I went back home after completing the ward work and had just sat down when my phone rang. ‘Anaesthetist 1’ flashed. Not good. I picked up the phone immediately. “Come now to OT (Operation Theatre). Baby not good”. While desperately trying to stuff my hair into my hijab I ran to OT as fast as my legs could carry me, passing some caretakers and staff garnering quite a few stares as women generally do not run (fast) here. But in neonatal resuscitation, every minute counts.

I arrived in OT breathless and saw my midwife breathing for a baby with an ambu bag+. I listened for a heart rate. Good and strong. “Good job,” I told her. She continued. Slowly but surely, the baby started to breathe regularly and soon we let the little fella breathe on his own. He needed just a little help to adapt to this new environment, and he made it.

Woohoo! After making sure he was stable, I walked back slowly. Phew…sprinting in the cold is certainly breathtaking, and not in a good way! I sat down for lunch with the others, talking about erratic weather and flight plans to Kabul when halfway through my meal, my phone rang again.

Round Three

It was the midwife. “Can you come to delivery? Baby is not good”. Oh gosh. Not again! I had just caught my breath and a sense of déjà vu came over me as I struggled with my hijab again and ran towards the delivery room, weaving through a mass of caretakers (family members or guardians) with their new babies at the entrance to delivery room. I wished I had a siren.

As I threw open the doors to delivery room, the first things I saw was a woman who had just gave birth lying semi-reclined on the floor in the middle of the room with a puddle of blood at her feet as all the beds were occupied. I turned to the right to get gloves and gingerly made my way between a trail of blood to my destination and back to where the baby was. The midwife was helping a good-sized baby covered with meconium° – the first faeces a newborn passes – to breath with an ambu bag.

“What happened?” I asked, in between trying to catch my breath. It was a complicated breech delivery and they had had difficulty delivering the baby. I put my stethoscope on his chest. Good heart rate. Good. I continued the resuscitation and after about five minutes, there was a small gasp. And then another. And slowly, he started breathing and moving his arms and legs.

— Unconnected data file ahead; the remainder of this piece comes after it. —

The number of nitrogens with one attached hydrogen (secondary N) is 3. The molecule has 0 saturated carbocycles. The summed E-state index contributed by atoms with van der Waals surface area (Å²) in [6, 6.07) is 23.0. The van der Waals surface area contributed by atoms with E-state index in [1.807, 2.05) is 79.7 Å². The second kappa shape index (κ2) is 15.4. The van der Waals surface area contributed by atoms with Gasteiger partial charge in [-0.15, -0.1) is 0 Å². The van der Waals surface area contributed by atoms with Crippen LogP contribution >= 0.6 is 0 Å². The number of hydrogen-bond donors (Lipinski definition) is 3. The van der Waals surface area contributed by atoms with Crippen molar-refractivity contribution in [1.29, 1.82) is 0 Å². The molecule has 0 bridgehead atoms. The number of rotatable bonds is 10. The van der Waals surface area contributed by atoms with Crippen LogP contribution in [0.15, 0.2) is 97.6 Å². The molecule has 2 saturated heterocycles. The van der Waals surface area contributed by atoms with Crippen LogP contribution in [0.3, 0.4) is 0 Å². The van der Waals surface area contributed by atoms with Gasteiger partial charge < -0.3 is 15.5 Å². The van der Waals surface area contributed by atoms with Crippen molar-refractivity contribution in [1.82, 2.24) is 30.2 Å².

“Hey, little fella, you almost gave us a scare there”. With no further means of assisted ventilation other than ambu bagging, I was thankful he was a strong baby. After stabilizing him, we brought him back to the neonatology ward for post-resuscitation monitoring. No more, I pleaded silently as I made my way back to finish my lunch later. My lungs are tired!

Newborn babies are wrapped up like gifts here in Afghanistan. ©Mathilde Vu

Thankfully, the rest of the day was quiet. Come evening, it was time to hit the gym – needed to improve my stamina seeing how today’s sprinting in the cold literally took my breath away. Twice.

 

“You cannot change the circumstances, the season or the weather but you can change yourself,” remember? Next time will be better, Insh’Allah.

*Crouzon syndrome is a rare genetic condition in which sutures in the head are prematurely fused resulting in abnormal growth of the skull and face.

+Ambu bagging is a technique used to help babies who are not breathing to breathe with a device called an ambu bag or bag valve mask (BVM). We pump oxygen enriched air into the lungs by squeezing the “balloon” part of the ambu bag. Another name for this is positive pressure ventilation.

°Meconium is the first stool passed by a newborn baby. In some cases, the baby passes meconium while still inside the uterus. This can happen when babies are under stress in the uterus due to a decrease in their supply of blood and oxygen. The baby may breathe meconium into the lungs, partially or completely blocking them, thus making breathing difficult or impossible.